The rise of limited company landlords

The rise of limited company landlords

Adrian Moloney is group sales director at Precise Mortgages

Many of us have had more time on our hands due to the lockdown measures, and it seems that we’ve been taking advantage by trying all sorts of new things.

Whether it’s keeping in touch with family and friends via Zoom, taking to the streets for a daily stroll or jog, bingeing the latest must-see boxset on Netflix, or learning a new language or musical instrument, we’ve all been trying to keep ourselves busy.

Landlords certainly seem to have been making the most of the last few months by looking at new ways they run their buy-to-let businesses.

According to estate agent Hamptons, a record number of landlords decided to incorporate and become a limited business in 2020.

In its latest Lettings Index, Hamptons found that there were a total of 41,700 buy-to-let incorporations in 2020, an increase of 23% on 2019. The numbers have more than doubled since 2016, rising 128%.

Apparently companies set up to run buy-to-let businesses were the second most common founded in 2020, just behind those set up to sell goods online or via mail order. By the end of the year, there were more than 228,000 buy-to-let companies up and running, an all-time high.

I’m often asked why I think there’s been such an uplift in the number of landlords choosing to run their buy-to-let businesses as a limited company in recent years.

The incentive to save up to £15,000 on a new purchase that the temporary stamp duty holiday has offered has undoubtedly had an effect, but I think the real reasons go deeper than that.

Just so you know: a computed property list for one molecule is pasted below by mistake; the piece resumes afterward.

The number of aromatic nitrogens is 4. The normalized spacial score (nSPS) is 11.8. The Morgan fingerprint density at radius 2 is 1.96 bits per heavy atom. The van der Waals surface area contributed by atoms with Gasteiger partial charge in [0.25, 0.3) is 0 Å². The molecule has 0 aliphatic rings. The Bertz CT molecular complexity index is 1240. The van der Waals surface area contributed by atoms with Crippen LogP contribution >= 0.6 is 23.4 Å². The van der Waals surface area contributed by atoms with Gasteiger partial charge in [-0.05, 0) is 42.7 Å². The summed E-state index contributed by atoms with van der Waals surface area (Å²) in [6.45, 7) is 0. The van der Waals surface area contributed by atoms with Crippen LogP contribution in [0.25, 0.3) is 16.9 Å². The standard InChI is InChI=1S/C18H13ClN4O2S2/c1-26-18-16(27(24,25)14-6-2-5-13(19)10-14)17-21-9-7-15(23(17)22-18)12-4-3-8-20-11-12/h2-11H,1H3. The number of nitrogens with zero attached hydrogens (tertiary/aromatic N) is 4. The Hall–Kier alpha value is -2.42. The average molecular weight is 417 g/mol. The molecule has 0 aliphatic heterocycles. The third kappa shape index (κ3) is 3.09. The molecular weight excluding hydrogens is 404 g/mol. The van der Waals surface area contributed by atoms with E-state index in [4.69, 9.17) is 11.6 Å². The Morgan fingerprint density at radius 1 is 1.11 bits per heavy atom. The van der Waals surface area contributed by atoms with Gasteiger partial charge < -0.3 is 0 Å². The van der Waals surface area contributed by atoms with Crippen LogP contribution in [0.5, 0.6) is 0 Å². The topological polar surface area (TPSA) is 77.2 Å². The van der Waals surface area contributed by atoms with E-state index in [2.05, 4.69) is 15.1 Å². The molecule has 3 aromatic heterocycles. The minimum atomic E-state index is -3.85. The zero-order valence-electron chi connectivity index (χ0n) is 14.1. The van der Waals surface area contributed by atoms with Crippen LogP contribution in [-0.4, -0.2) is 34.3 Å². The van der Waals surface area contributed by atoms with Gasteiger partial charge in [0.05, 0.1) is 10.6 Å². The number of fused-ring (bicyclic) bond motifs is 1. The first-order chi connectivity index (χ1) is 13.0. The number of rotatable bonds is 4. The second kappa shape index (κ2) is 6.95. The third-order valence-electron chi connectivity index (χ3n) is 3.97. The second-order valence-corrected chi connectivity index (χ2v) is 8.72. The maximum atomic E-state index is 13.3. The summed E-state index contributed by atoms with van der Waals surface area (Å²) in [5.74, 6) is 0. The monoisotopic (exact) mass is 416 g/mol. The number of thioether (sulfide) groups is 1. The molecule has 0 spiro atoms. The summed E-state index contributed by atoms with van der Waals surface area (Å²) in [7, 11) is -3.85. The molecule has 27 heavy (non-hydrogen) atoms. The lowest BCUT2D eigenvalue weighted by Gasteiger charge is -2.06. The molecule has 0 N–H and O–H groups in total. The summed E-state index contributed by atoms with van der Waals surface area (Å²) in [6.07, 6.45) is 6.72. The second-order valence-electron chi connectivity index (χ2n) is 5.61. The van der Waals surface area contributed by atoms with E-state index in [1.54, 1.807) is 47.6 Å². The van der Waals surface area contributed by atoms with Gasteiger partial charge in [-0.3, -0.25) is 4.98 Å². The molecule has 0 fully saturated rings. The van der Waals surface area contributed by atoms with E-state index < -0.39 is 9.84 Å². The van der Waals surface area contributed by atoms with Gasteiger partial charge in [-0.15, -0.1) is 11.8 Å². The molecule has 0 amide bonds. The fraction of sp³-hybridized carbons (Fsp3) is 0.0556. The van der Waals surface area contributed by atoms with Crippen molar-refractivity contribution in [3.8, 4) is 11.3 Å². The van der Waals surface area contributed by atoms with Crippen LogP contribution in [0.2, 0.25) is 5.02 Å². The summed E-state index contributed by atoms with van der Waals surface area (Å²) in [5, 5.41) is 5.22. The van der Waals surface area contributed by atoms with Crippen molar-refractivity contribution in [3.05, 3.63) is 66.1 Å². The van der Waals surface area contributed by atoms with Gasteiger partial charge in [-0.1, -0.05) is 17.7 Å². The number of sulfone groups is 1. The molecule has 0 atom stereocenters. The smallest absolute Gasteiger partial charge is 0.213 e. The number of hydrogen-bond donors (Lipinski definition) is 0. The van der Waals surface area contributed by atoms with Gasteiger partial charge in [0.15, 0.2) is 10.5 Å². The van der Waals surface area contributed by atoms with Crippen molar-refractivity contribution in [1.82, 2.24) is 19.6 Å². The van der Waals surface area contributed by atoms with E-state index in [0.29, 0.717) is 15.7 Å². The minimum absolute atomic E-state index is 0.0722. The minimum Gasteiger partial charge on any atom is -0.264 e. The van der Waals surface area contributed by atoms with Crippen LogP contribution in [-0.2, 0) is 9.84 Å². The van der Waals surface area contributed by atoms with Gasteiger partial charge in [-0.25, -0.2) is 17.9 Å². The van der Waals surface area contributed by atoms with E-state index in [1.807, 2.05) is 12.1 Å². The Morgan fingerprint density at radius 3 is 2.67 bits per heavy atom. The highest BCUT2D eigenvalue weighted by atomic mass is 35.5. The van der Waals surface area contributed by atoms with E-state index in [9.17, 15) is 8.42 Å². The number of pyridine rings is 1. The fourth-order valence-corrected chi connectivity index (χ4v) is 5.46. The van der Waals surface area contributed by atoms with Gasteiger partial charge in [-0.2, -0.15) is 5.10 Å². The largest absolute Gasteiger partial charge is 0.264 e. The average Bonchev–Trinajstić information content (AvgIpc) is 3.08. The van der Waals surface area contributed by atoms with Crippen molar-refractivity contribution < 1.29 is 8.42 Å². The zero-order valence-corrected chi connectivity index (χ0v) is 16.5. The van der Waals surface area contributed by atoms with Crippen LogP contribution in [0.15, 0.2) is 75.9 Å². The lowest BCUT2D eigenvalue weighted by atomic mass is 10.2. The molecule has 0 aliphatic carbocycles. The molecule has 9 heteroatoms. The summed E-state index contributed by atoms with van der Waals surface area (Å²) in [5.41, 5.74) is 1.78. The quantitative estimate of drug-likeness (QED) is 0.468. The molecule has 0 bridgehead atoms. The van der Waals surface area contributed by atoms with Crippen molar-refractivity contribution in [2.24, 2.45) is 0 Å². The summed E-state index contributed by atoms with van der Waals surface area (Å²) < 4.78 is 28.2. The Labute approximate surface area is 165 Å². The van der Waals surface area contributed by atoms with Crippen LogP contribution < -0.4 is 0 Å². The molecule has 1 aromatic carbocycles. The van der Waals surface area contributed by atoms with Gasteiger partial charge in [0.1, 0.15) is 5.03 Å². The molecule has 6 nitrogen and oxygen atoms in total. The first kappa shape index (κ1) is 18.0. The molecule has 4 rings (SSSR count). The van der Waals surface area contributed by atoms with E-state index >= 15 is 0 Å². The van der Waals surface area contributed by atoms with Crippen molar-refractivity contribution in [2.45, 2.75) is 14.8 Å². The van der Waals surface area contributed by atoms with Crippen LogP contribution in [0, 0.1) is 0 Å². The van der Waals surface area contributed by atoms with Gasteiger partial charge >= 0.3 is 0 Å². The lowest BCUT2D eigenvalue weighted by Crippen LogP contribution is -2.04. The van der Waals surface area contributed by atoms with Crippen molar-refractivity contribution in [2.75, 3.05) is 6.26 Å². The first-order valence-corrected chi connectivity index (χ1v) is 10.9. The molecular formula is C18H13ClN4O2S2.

It is no coincidence that the number of landlords incorporating their businesses started to rocket in 2016, the year that the phased withdrawal of mortgage interest tax relief was introduced.

Up until the 2016/2017 tax year, landlords could deduct mortgage interest and other allowable costs from their rental income before calculating their tax liability. Following the changes, however, landlords now only qualify for a 20% tax credit, meaning many of them are finding it harder to turn a profit.

The new rules don’t apply to limited companies, however. Landlords who have incorporated their buy-to-let business can offset mortgage interest against profits which, if they’re under £50,000, are only subject to corporation tax of 19%, instead of income tax rates. Furthermore, interest coverage ratios (ICRs) on limited company applications are often lower than for most individual applications.

So, if running a buy-to-let business as a limited company can be so beneficial, why aren’t even more landlords choosing to incorporate?

Well, running a rental business in this way may not be suitable for everyone. Landlords should always speak with a suitably qualified tax adviser and take legal advice before making any decisions, as the process can be quite complex.

If you’re finding it difficult to place a case with the traditional high street names, specialist lenders such as Precise Mortgages are ideally placed to help.

We understand how challenging these cases can be, and have a range of products and criteria specifically designed with limited company landlords in mind.

We’ve made our process as straightforward as possible, and you’ll receive support every step of the way.

The buy-to-let market has undergone significant changes in recent times, and the continuing growth in the number of limited company landlords shows that it will continue to evolve in the coming years.

If you’re approached by a customer who has recently incorporated their buy-to-let business, or is thinking of doing so, it’s good to know there are lenders which can help you secure the mortgage they need.